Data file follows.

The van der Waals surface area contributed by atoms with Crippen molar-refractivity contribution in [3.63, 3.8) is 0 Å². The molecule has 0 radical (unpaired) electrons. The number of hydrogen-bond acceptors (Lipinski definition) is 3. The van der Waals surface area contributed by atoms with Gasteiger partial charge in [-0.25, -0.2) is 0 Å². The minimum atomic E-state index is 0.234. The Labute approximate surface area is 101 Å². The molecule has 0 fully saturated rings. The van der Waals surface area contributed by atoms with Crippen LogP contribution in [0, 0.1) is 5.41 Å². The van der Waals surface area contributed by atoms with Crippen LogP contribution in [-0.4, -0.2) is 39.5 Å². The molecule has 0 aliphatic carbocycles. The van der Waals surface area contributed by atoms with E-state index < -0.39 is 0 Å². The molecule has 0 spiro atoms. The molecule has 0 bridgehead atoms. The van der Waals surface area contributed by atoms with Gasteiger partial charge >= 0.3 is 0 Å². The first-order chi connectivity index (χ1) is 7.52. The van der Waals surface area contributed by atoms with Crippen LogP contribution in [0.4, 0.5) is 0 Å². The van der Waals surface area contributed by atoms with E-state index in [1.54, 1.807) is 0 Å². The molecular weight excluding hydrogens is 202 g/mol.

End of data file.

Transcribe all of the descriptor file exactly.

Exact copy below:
The van der Waals surface area contributed by atoms with Crippen molar-refractivity contribution in [3.63, 3.8) is 0 Å². The molecule has 0 radical (unpaired) electrons. The number of hydrogen-bond acceptors (Lipinski definition) is 3. The van der Waals surface area contributed by atoms with Gasteiger partial charge in [-0.25, -0.2) is 0 Å². The minimum atomic E-state index is 0.234. The Labute approximate surface area is 101 Å². The molecule has 0 fully saturated rings. The van der Waals surface area contributed by atoms with Crippen LogP contribution in [0, 0.1) is 5.41 Å². The van der Waals surface area contributed by atoms with Crippen LogP contribution in [-0.4, -0.2) is 39.5 Å². The molecule has 0 aliphatic carbocycles. The van der Waals surface area contributed by atoms with E-state index < -0.39 is 0 Å². The molecule has 0 spiro atoms. The molecule has 0 bridgehead atoms. The van der Waals surface area contributed by atoms with Gasteiger partial charge >= 0.3 is 0 Å². The first-order chi connectivity index (χ1) is 7.52. The van der Waals surface area contributed by atoms with Crippen LogP contribution in [0.4, 0.5) is 0 Å². The van der Waals surface area contributed by atoms with E-state index in [1.54, 1.807) is 0 Å². The molecular weight excluding hydrogens is 202 g/mol.